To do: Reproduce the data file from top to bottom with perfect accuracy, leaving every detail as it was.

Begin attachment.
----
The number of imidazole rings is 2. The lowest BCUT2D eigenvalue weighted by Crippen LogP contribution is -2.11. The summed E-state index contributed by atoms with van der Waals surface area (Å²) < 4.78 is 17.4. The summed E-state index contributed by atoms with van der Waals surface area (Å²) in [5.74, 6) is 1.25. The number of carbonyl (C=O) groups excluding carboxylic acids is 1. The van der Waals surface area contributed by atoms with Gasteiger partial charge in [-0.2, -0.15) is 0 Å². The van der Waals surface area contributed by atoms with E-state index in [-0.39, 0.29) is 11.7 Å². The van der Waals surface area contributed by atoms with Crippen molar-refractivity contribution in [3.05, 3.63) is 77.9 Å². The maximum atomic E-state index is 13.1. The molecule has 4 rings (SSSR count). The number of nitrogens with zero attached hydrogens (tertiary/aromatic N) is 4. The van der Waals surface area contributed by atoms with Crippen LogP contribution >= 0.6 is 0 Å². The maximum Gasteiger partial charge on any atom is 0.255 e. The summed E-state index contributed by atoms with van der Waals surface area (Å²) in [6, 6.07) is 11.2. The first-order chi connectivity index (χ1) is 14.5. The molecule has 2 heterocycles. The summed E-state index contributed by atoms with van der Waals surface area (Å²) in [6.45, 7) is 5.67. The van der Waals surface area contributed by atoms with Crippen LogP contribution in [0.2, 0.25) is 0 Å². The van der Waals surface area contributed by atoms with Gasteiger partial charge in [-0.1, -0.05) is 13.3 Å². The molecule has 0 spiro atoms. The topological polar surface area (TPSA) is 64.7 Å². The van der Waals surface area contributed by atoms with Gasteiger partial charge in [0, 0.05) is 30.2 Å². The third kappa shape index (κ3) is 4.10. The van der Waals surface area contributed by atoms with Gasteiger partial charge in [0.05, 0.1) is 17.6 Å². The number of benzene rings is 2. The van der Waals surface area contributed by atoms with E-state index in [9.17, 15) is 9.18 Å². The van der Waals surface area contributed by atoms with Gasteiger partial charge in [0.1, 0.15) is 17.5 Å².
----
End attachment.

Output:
The number of imidazole rings is 2. The lowest BCUT2D eigenvalue weighted by Crippen LogP contribution is -2.11. The summed E-state index contributed by atoms with van der Waals surface area (Å²) < 4.78 is 17.4. The summed E-state index contributed by atoms with van der Waals surface area (Å²) in [5.74, 6) is 1.25. The number of carbonyl (C=O) groups excluding carboxylic acids is 1. The van der Waals surface area contributed by atoms with Gasteiger partial charge in [-0.2, -0.15) is 0 Å². The van der Waals surface area contributed by atoms with E-state index in [-0.39, 0.29) is 11.7 Å². The van der Waals surface area contributed by atoms with Crippen molar-refractivity contribution in [3.05, 3.63) is 77.9 Å². The maximum atomic E-state index is 13.1. The molecule has 4 rings (SSSR count). The number of nitrogens with zero attached hydrogens (tertiary/aromatic N) is 4. The van der Waals surface area contributed by atoms with Crippen LogP contribution >= 0.6 is 0 Å². The maximum Gasteiger partial charge on any atom is 0.255 e. The summed E-state index contributed by atoms with van der Waals surface area (Å²) in [6, 6.07) is 11.2. The first-order chi connectivity index (χ1) is 14.5. The molecule has 2 heterocycles. The summed E-state index contributed by atoms with van der Waals surface area (Å²) in [6.45, 7) is 5.67. The van der Waals surface area contributed by atoms with Crippen LogP contribution in [0.2, 0.25) is 0 Å². The van der Waals surface area contributed by atoms with Gasteiger partial charge in [-0.1, -0.05) is 13.3 Å². The molecule has 0 spiro atoms. The topological polar surface area (TPSA) is 64.7 Å². The van der Waals surface area contributed by atoms with Gasteiger partial charge in [0, 0.05) is 30.2 Å². The third kappa shape index (κ3) is 4.10. The van der Waals surface area contributed by atoms with Gasteiger partial charge in [0.05, 0.1) is 17.6 Å². The number of benzene rings is 2. The van der Waals surface area contributed by atoms with E-state index in [9.17, 15) is 9.18 Å². The van der Waals surface area contributed by atoms with Gasteiger partial charge in [0.1, 0.15) is 17.5 Å².